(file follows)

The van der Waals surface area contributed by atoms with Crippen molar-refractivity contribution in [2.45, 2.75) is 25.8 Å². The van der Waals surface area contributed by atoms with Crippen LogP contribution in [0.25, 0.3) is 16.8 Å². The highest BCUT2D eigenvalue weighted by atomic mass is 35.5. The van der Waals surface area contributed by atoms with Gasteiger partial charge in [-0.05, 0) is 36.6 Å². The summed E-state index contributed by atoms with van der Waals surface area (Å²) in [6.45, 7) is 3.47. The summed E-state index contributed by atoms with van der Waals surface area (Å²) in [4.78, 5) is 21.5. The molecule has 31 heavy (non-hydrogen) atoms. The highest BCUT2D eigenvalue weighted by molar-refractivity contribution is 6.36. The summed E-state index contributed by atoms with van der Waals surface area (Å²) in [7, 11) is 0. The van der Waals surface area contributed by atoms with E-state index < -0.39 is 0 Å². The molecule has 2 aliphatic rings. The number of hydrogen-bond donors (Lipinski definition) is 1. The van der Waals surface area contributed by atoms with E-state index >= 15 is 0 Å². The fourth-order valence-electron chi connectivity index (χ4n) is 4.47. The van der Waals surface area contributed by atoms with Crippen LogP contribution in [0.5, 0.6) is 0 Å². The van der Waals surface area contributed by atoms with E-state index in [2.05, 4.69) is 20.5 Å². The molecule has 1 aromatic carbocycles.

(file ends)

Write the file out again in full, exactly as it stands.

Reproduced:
The van der Waals surface area contributed by atoms with Crippen molar-refractivity contribution in [2.45, 2.75) is 25.8 Å². The van der Waals surface area contributed by atoms with Crippen LogP contribution in [0.25, 0.3) is 16.8 Å². The highest BCUT2D eigenvalue weighted by atomic mass is 35.5. The van der Waals surface area contributed by atoms with Gasteiger partial charge in [-0.05, 0) is 36.6 Å². The summed E-state index contributed by atoms with van der Waals surface area (Å²) in [6.45, 7) is 3.47. The summed E-state index contributed by atoms with van der Waals surface area (Å²) in [4.78, 5) is 21.5. The molecule has 31 heavy (non-hydrogen) atoms. The highest BCUT2D eigenvalue weighted by molar-refractivity contribution is 6.36. The summed E-state index contributed by atoms with van der Waals surface area (Å²) in [7, 11) is 0. The van der Waals surface area contributed by atoms with E-state index < -0.39 is 0 Å². The molecule has 2 aliphatic rings. The number of hydrogen-bond donors (Lipinski definition) is 1. The van der Waals surface area contributed by atoms with E-state index >= 15 is 0 Å². The fourth-order valence-electron chi connectivity index (χ4n) is 4.47. The van der Waals surface area contributed by atoms with Crippen LogP contribution in [0.5, 0.6) is 0 Å². The van der Waals surface area contributed by atoms with E-state index in [2.05, 4.69) is 20.5 Å². The molecule has 1 aromatic carbocycles.